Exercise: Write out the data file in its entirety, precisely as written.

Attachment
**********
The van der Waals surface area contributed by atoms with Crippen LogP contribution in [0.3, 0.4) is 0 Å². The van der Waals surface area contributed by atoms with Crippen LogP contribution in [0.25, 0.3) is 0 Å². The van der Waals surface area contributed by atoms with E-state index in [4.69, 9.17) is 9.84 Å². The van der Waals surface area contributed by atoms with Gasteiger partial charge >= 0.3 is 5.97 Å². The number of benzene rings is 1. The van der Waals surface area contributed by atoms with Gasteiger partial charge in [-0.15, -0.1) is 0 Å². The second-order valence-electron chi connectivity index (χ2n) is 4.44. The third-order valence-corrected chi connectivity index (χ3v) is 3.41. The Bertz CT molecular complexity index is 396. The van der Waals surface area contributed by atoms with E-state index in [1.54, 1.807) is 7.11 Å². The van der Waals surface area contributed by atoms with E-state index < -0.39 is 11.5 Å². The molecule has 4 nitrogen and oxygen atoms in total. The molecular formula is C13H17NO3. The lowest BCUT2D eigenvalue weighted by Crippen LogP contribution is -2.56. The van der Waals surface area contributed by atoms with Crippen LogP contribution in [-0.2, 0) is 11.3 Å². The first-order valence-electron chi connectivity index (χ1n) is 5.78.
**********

The van der Waals surface area contributed by atoms with Crippen LogP contribution in [0.3, 0.4) is 0 Å². The van der Waals surface area contributed by atoms with Crippen LogP contribution in [0.25, 0.3) is 0 Å². The van der Waals surface area contributed by atoms with E-state index in [4.69, 9.17) is 9.84 Å². The van der Waals surface area contributed by atoms with Gasteiger partial charge >= 0.3 is 5.97 Å². The number of benzene rings is 1. The van der Waals surface area contributed by atoms with Gasteiger partial charge in [-0.15, -0.1) is 0 Å². The second-order valence-electron chi connectivity index (χ2n) is 4.44. The third-order valence-corrected chi connectivity index (χ3v) is 3.41. The Bertz CT molecular complexity index is 396. The van der Waals surface area contributed by atoms with E-state index in [1.54, 1.807) is 7.11 Å². The van der Waals surface area contributed by atoms with E-state index < -0.39 is 11.5 Å². The molecule has 4 nitrogen and oxygen atoms in total. The molecular formula is C13H17NO3. The lowest BCUT2D eigenvalue weighted by Crippen LogP contribution is -2.56. The van der Waals surface area contributed by atoms with Crippen LogP contribution in [-0.2, 0) is 11.3 Å². The first-order valence-electron chi connectivity index (χ1n) is 5.78.